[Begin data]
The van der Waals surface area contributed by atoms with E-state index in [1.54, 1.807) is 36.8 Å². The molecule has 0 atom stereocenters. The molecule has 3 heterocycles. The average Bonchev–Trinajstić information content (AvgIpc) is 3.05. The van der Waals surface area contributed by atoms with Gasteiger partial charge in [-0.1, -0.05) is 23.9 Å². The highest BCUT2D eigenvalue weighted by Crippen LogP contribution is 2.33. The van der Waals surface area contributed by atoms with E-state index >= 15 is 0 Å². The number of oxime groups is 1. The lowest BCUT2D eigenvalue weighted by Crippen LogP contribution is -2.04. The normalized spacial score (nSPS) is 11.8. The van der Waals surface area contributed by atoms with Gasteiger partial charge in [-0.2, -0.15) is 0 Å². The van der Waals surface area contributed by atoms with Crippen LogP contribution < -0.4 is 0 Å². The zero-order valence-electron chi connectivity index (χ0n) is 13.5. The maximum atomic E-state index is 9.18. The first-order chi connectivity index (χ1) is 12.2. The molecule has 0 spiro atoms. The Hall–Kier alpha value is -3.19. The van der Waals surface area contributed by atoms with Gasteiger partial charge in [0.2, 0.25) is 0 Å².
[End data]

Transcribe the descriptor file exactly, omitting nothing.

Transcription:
The van der Waals surface area contributed by atoms with E-state index in [1.54, 1.807) is 36.8 Å². The molecule has 0 atom stereocenters. The molecule has 3 heterocycles. The average Bonchev–Trinajstić information content (AvgIpc) is 3.05. The van der Waals surface area contributed by atoms with Gasteiger partial charge in [-0.1, -0.05) is 23.9 Å². The highest BCUT2D eigenvalue weighted by Crippen LogP contribution is 2.33. The van der Waals surface area contributed by atoms with E-state index >= 15 is 0 Å². The number of oxime groups is 1. The lowest BCUT2D eigenvalue weighted by Crippen LogP contribution is -2.04. The normalized spacial score (nSPS) is 11.8. The van der Waals surface area contributed by atoms with Gasteiger partial charge in [-0.2, -0.15) is 0 Å². The van der Waals surface area contributed by atoms with Crippen LogP contribution < -0.4 is 0 Å². The zero-order valence-electron chi connectivity index (χ0n) is 13.5. The maximum atomic E-state index is 9.18. The first-order chi connectivity index (χ1) is 12.2. The molecule has 0 spiro atoms. The Hall–Kier alpha value is -3.19. The van der Waals surface area contributed by atoms with Gasteiger partial charge in [0.2, 0.25) is 0 Å².